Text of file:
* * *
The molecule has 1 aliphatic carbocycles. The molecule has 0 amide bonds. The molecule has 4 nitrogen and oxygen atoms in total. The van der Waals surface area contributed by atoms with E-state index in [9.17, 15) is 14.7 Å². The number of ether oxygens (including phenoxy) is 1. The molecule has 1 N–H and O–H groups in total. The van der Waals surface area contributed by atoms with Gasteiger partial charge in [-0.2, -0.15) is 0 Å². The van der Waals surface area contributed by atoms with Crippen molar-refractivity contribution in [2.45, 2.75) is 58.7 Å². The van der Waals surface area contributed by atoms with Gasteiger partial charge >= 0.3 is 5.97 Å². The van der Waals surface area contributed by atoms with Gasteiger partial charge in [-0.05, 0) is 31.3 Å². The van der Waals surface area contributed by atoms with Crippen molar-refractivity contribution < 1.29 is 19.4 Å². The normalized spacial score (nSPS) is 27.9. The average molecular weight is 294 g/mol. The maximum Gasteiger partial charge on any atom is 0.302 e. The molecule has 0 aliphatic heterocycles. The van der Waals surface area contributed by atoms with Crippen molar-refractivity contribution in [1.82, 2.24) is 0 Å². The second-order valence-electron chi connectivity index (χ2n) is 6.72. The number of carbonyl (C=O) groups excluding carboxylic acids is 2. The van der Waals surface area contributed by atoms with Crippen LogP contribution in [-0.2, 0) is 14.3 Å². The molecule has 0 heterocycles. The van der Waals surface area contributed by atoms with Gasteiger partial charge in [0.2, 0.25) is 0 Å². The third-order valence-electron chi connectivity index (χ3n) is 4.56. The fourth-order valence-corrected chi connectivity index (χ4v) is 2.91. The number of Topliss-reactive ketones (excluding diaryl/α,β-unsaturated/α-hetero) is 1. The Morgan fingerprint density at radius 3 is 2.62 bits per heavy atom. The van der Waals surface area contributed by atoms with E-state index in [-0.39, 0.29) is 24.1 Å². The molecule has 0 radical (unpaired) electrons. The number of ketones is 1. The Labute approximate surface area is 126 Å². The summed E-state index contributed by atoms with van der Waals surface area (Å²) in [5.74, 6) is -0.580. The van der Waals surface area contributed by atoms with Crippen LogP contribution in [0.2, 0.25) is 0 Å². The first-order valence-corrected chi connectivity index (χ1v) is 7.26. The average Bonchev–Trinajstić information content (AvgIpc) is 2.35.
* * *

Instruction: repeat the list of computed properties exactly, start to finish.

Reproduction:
The molecule has 1 aliphatic carbocycles. The molecule has 0 amide bonds. The molecule has 4 nitrogen and oxygen atoms in total. The van der Waals surface area contributed by atoms with E-state index in [9.17, 15) is 14.7 Å². The number of ether oxygens (including phenoxy) is 1. The molecule has 1 N–H and O–H groups in total. The van der Waals surface area contributed by atoms with Gasteiger partial charge in [-0.2, -0.15) is 0 Å². The van der Waals surface area contributed by atoms with Crippen molar-refractivity contribution in [2.45, 2.75) is 58.7 Å². The van der Waals surface area contributed by atoms with Gasteiger partial charge >= 0.3 is 5.97 Å². The van der Waals surface area contributed by atoms with Gasteiger partial charge in [-0.05, 0) is 31.3 Å². The van der Waals surface area contributed by atoms with Crippen molar-refractivity contribution < 1.29 is 19.4 Å². The normalized spacial score (nSPS) is 27.9. The average molecular weight is 294 g/mol. The maximum Gasteiger partial charge on any atom is 0.302 e. The molecule has 0 aliphatic heterocycles. The van der Waals surface area contributed by atoms with Crippen molar-refractivity contribution in [1.82, 2.24) is 0 Å². The second-order valence-electron chi connectivity index (χ2n) is 6.72. The number of carbonyl (C=O) groups excluding carboxylic acids is 2. The van der Waals surface area contributed by atoms with Crippen LogP contribution in [-0.2, 0) is 14.3 Å². The molecule has 0 heterocycles. The van der Waals surface area contributed by atoms with Gasteiger partial charge in [0.2, 0.25) is 0 Å². The third-order valence-electron chi connectivity index (χ3n) is 4.56. The fourth-order valence-corrected chi connectivity index (χ4v) is 2.91. The number of Topliss-reactive ketones (excluding diaryl/α,β-unsaturated/α-hetero) is 1. The Morgan fingerprint density at radius 3 is 2.62 bits per heavy atom. The van der Waals surface area contributed by atoms with E-state index in [-0.39, 0.29) is 24.1 Å². The molecule has 0 radical (unpaired) electrons. The number of ketones is 1. The Labute approximate surface area is 126 Å². The summed E-state index contributed by atoms with van der Waals surface area (Å²) in [5.74, 6) is -0.580. The van der Waals surface area contributed by atoms with Crippen LogP contribution in [0.2, 0.25) is 0 Å². The first-order valence-corrected chi connectivity index (χ1v) is 7.26. The average Bonchev–Trinajstić information content (AvgIpc) is 2.35.